Engineering Structures 24 (2002) 1015–1025www.elsevier.com/locate/engstruct
Static, seismic and stability analyses of a prototype wind turbinesteel tower
N. Bazeos, G.D. Hatzigeorgiou, I.D. Hondros, H. Karamaneas, D.L. Karabalis
Department of Civil Engineering, University of Patras, 26500 Patras, Greece
Received 11 December 2000; received in revised form 7 February 2002; accepted 8 February 2002
Selected results of a study concerning the load bearing capacity and the seismic behavior of a prototype steel tower for a 450 kWwind turbine with a horizontal power transmission axle are presented. The main load bearing structure of the steel tower rises toalmost 38 m high and consists of thin-wall cylindrical and conical parts, of varying diameters and wall thicknesses, which are linkedtogether by bolted circular rings. The behavior and the load capacity of the structure have been studied with the aid of a reﬁnedﬁnite element and other simpliﬁed models recommended by appropriate building codes. The structure is analyzed for static andseismic loads representing the effects of gravity, the operational and survival aerodynamic conditions, and possible site-dependentseismic motions. Comparative studies have been performed on the results of the above analyses and some useful conclusions aredrawn pertaining to the effectiveness and accuracy of the various models used in this work.
2002 Published by Elsevier Science Ltd.
Wind turbine; Steel tower; Static analysis; Seismic analysis; Stability analysis
This work depicts some critical aspects of the analysesperformed during the design of an almost 38 m highsteel tower supporting a prototype 450 kW wind turbinewith a horizontal power transmission axle. The entirewind turbine system, now under construction, is the ﬁrstdesigned and manufactured exclusively in Greece.The main supporting structure of the wind turbine, asshown in Fig. 1(a), is assembled by thin-wall cylindricaland conical parts of varying diameters and wall thick-nesses. Circular stiffeners are placed at regular intervalsalong the height of the structure for further stiffeningagainst local buckling. The optimal vertical spacingbetween circular stiffeners with regard to the thicknessand the diameter of the shell structure has been the sub- ject of an extensive stability analysis study.Furthermore, at the base of the structure a substantialdoor opening is considered. The adverse inﬂuence of this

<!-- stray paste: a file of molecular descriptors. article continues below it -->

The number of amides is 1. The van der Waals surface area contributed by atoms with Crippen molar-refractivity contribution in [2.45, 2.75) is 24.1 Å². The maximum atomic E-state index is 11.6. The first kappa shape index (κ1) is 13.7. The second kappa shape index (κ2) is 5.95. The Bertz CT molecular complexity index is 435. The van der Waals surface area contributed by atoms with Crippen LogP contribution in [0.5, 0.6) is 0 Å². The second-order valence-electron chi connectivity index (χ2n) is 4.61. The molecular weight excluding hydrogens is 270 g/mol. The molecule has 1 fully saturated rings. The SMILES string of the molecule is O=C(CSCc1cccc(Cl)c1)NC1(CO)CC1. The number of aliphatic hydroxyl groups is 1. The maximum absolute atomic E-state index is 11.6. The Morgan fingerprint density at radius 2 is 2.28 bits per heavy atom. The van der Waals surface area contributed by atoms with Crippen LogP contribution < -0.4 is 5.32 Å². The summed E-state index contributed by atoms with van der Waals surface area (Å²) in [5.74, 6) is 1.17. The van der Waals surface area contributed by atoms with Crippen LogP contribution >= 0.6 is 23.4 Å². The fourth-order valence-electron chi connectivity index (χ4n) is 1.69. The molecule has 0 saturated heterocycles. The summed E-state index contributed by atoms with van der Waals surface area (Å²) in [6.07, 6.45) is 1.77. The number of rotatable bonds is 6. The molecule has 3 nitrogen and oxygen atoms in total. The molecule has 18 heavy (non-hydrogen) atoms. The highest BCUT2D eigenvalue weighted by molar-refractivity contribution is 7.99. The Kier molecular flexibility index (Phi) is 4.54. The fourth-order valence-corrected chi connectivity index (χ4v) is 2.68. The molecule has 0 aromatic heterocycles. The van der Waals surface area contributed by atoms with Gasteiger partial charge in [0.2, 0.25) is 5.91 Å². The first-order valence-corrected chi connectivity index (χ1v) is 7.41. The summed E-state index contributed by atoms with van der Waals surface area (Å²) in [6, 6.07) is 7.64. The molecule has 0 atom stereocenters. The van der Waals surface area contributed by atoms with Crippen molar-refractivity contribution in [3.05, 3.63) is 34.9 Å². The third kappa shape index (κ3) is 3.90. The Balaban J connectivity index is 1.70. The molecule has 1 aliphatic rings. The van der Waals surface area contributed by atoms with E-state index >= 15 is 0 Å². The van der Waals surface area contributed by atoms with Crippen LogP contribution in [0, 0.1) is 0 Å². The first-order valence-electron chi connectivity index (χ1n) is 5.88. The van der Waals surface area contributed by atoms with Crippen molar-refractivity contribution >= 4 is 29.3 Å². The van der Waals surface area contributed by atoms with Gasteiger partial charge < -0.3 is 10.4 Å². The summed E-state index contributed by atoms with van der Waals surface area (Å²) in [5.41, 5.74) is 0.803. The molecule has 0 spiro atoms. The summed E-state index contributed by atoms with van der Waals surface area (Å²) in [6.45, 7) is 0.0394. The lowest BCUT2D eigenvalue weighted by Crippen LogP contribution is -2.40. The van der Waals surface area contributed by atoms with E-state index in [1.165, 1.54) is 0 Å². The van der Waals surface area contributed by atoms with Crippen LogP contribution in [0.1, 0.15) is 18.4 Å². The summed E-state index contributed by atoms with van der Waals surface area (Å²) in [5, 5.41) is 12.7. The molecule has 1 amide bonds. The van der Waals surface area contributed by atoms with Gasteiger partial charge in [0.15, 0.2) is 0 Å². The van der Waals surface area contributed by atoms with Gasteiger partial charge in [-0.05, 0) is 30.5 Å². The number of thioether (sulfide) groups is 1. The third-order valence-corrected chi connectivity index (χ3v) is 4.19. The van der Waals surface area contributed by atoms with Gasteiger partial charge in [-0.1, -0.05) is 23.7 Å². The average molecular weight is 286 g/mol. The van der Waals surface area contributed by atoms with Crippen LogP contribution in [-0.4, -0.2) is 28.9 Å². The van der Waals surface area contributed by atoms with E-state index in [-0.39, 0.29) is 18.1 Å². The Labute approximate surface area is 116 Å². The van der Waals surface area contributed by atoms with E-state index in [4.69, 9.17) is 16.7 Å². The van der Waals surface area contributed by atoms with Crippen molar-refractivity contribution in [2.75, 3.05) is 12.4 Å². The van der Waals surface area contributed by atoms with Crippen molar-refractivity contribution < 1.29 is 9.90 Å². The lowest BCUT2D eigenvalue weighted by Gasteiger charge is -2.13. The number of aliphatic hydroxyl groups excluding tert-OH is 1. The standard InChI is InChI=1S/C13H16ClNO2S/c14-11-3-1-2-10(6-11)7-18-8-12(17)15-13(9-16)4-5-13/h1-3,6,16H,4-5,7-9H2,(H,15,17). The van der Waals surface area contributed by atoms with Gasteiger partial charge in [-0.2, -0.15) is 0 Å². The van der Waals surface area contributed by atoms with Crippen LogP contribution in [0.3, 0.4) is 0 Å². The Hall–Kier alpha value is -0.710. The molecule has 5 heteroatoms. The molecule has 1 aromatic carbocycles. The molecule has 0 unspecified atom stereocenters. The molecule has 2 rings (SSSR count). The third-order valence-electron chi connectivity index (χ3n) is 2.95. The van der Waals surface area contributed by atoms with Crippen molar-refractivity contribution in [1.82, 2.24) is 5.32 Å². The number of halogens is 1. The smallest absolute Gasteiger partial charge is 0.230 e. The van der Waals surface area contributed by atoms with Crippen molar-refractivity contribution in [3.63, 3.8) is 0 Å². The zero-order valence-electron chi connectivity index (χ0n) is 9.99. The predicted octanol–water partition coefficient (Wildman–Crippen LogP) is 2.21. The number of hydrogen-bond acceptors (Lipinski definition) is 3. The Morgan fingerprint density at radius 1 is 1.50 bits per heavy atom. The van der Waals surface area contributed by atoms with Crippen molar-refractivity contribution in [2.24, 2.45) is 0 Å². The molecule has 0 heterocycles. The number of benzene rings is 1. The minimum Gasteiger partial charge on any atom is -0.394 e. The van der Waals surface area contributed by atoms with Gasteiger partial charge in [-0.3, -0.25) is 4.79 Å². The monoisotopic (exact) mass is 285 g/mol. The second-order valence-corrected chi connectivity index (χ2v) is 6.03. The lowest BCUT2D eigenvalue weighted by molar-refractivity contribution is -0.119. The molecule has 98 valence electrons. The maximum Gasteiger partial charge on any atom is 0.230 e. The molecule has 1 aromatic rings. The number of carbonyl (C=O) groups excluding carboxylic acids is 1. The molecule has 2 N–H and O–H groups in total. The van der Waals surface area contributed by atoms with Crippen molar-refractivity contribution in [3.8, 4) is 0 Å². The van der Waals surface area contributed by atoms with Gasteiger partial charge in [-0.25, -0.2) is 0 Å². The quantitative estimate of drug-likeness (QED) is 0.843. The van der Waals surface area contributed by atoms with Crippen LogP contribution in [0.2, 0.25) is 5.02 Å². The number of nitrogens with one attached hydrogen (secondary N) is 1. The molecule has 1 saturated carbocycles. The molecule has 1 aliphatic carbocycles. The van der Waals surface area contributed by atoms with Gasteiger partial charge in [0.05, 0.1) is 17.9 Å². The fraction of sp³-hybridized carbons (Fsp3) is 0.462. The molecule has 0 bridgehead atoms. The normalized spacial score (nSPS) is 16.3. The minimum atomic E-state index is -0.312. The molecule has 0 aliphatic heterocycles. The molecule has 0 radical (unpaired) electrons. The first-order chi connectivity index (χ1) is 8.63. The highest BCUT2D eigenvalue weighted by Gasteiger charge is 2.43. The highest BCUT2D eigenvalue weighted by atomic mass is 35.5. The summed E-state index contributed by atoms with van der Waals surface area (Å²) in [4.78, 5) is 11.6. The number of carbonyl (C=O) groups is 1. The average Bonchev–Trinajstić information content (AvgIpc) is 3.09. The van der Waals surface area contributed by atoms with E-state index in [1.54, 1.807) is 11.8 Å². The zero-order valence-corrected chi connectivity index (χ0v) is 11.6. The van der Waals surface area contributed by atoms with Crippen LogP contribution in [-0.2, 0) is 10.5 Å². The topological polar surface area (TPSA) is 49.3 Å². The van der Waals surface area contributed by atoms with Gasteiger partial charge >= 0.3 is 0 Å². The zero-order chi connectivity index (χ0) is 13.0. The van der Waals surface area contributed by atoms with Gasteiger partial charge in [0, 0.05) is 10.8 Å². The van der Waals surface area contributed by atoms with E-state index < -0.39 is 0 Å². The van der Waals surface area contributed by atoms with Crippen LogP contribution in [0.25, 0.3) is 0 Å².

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2002 Published by Elsevier Science Ltd.PII: S0141-0296(02)00021-4
opening on the overall structural behavior of the toweris partly counterbalanced by heavy reinforcement alongits perimeter as shown in Fig. 2. However, to the bestof our knowledge there are no formal analytical pro-cedures for estimating the effectiveness of such designconﬁgurations.It is also considered common practice to analyze suchtower-like structures as ‘ﬁxed’ at their base with no con-sideration of the foundation–soil interaction. In mostcases, over-designed foundations and stiff soil conditionscould, for all practical purposes, produce such a ‘ﬁxed’base. However, this is not always the case since in manyinstances wind turbines are installed in regions with rela-tively soft soil deposits. Under these circumstances theinteraction of the structure with the supporting soil,particularly under external dynamic or seismic loads,could become a major concern in designing the foun-dation and subsequently the entire structure of the windturbine tower.On the basis of the previous discussion, three majoraspects of the particular design/analysis of the towerstructure and its foundation are primarily discussed inthe following work: